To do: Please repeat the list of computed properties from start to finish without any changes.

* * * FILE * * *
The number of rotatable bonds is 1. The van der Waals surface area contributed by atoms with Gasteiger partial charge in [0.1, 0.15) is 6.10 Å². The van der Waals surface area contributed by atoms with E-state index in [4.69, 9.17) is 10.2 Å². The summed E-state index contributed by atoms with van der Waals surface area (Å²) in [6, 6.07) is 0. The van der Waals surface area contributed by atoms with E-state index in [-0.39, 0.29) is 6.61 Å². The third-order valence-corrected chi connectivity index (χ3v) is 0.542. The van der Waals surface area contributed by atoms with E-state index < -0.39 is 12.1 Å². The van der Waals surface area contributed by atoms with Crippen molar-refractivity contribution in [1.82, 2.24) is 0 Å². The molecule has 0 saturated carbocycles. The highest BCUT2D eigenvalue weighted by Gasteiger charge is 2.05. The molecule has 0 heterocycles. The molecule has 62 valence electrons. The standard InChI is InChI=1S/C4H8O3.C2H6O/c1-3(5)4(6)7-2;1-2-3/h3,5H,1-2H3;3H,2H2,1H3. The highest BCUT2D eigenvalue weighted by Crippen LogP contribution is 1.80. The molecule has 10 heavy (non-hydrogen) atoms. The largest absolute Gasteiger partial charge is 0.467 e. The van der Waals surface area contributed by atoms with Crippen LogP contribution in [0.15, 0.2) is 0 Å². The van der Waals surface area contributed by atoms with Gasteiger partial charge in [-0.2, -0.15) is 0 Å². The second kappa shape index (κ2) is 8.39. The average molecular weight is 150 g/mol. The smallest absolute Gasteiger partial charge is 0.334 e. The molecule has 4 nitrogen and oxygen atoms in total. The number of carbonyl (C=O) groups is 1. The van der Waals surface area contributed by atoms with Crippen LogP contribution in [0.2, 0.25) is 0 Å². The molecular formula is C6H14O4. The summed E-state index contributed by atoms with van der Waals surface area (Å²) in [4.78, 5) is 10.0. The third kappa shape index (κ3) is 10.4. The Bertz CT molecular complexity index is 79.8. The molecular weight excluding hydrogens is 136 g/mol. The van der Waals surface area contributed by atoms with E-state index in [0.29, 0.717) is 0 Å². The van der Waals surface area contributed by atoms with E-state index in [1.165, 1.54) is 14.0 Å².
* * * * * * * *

The number of rotatable bonds is 1. The van der Waals surface area contributed by atoms with Gasteiger partial charge in [0.1, 0.15) is 6.10 Å². The van der Waals surface area contributed by atoms with E-state index in [4.69, 9.17) is 10.2 Å². The summed E-state index contributed by atoms with van der Waals surface area (Å²) in [6, 6.07) is 0. The van der Waals surface area contributed by atoms with E-state index in [-0.39, 0.29) is 6.61 Å². The third-order valence-corrected chi connectivity index (χ3v) is 0.542. The van der Waals surface area contributed by atoms with E-state index < -0.39 is 12.1 Å². The van der Waals surface area contributed by atoms with Crippen molar-refractivity contribution in [1.82, 2.24) is 0 Å². The molecule has 0 saturated carbocycles. The highest BCUT2D eigenvalue weighted by Gasteiger charge is 2.05. The molecule has 0 heterocycles. The molecule has 62 valence electrons. The standard InChI is InChI=1S/C4H8O3.C2H6O/c1-3(5)4(6)7-2;1-2-3/h3,5H,1-2H3;3H,2H2,1H3. The highest BCUT2D eigenvalue weighted by Crippen LogP contribution is 1.80. The molecule has 10 heavy (non-hydrogen) atoms. The largest absolute Gasteiger partial charge is 0.467 e. The van der Waals surface area contributed by atoms with Crippen LogP contribution in [0.15, 0.2) is 0 Å². The van der Waals surface area contributed by atoms with Gasteiger partial charge in [-0.2, -0.15) is 0 Å². The second kappa shape index (κ2) is 8.39. The average molecular weight is 150 g/mol. The smallest absolute Gasteiger partial charge is 0.334 e. The molecule has 4 nitrogen and oxygen atoms in total. The number of carbonyl (C=O) groups is 1. The van der Waals surface area contributed by atoms with Crippen LogP contribution in [0.2, 0.25) is 0 Å². The molecular formula is C6H14O4. The summed E-state index contributed by atoms with van der Waals surface area (Å²) in [4.78, 5) is 10.0. The third kappa shape index (κ3) is 10.4. The Bertz CT molecular complexity index is 79.8. The molecular weight excluding hydrogens is 136 g/mol. The van der Waals surface area contributed by atoms with E-state index in [0.29, 0.717) is 0 Å². The van der Waals surface area contributed by atoms with E-state index in [1.165, 1.54) is 14.0 Å².